Trans-Imperial Matter(s): Human Mobilities, Local Communities and Material Objects in Early Modern Southeastern Europe, New Europe College - Institute for Advanced Study, Bucharest, May 14–15, 2020
In recent years, scores of go-betweens and trans-imperial subjects have populated the pages of historical monographs the way they had the early modern world. This has been brought about by the increasing attention paid by scholars to different "connected histories" (global, imperial, transnational) that bound local communities to imperial centers and global flows of trade. However, a number of blind spots remain, both geographically and conceptually. On the one hand, the role of human mobility and inter-personal interactions in such analyses overshadows the role of inanimate objects, including raw materials, luxury objects and art pieces as establishing and defining the relationship between the local and the global. At the same time, it frequently ignores the fluid and changing nature of said objects and meaning ascribed to them by different interpretative communities, focusing on the perspective of the centers of power, thus reproducing the center-periphery dichotomies. These reciprocal interactions between human and material worlds on the move fueled the ongoing processes of negotiation, creation of meanings and reciprocal definition, influenced but not determined by imperial centers.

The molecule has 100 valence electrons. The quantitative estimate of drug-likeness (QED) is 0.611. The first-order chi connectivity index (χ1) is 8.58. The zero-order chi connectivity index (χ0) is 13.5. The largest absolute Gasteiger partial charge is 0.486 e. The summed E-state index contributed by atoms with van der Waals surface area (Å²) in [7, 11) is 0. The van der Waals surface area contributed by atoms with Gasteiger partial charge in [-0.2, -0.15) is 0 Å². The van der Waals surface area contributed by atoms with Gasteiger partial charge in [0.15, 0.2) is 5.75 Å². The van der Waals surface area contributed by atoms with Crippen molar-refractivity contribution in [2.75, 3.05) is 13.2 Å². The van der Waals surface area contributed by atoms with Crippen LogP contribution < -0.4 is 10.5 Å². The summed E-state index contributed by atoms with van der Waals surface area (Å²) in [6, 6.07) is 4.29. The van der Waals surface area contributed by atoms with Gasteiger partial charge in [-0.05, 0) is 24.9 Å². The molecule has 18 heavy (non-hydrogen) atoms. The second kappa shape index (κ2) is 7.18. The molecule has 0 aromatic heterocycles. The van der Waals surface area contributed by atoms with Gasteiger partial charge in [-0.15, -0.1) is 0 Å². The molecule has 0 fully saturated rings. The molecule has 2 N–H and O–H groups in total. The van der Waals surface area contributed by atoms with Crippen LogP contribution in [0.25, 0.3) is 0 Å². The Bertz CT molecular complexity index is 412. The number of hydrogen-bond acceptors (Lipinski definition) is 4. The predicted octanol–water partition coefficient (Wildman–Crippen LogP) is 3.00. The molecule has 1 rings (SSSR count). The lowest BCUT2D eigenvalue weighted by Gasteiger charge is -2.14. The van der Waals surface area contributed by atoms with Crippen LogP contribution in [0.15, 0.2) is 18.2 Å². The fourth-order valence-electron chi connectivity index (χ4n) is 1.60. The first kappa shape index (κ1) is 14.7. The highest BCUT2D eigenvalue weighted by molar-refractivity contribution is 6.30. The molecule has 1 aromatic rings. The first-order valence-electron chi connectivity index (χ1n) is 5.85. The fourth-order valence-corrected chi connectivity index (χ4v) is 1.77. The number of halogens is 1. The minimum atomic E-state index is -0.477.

This conference aims to bring together these different strands of scholarship by revisiting the circulation and transformation of objects particularly luxury commodities and material symbols of status from the vantage point of trans-imperial borderlands in early modern Southeastern Europe. Do flows of commodities, gifts and raw materials reinforce or subvert established notions of center-periphery distinctions? How did local communities adopt, adapt or reject material objects? Did the agency of local communities and affect the objects themselves, transforming them both physically as well as discursively? In what ways these objects, in turn, served to construct, display and negotiate identities in a geographical space sandwiched between Habsburg, Ottoman, Russian, Venetian and Polish-Lithuanian imperial centers? In asking these questions, we intend to bring attention to multiple and frequently complex interactions between local, regional and imperial cultures through individuals, networks and objects that made them visible, recognizable and publicly accepted or contested.
The conference is organized in the frame of the European Research Council Consolidator Grant no. 646489 Luxury, Fashion and Social Status in Early Modern South-Eastern Europe (LuxFaSS), hosted by the New Europe College - Institute for Advanced Study, Bucharest.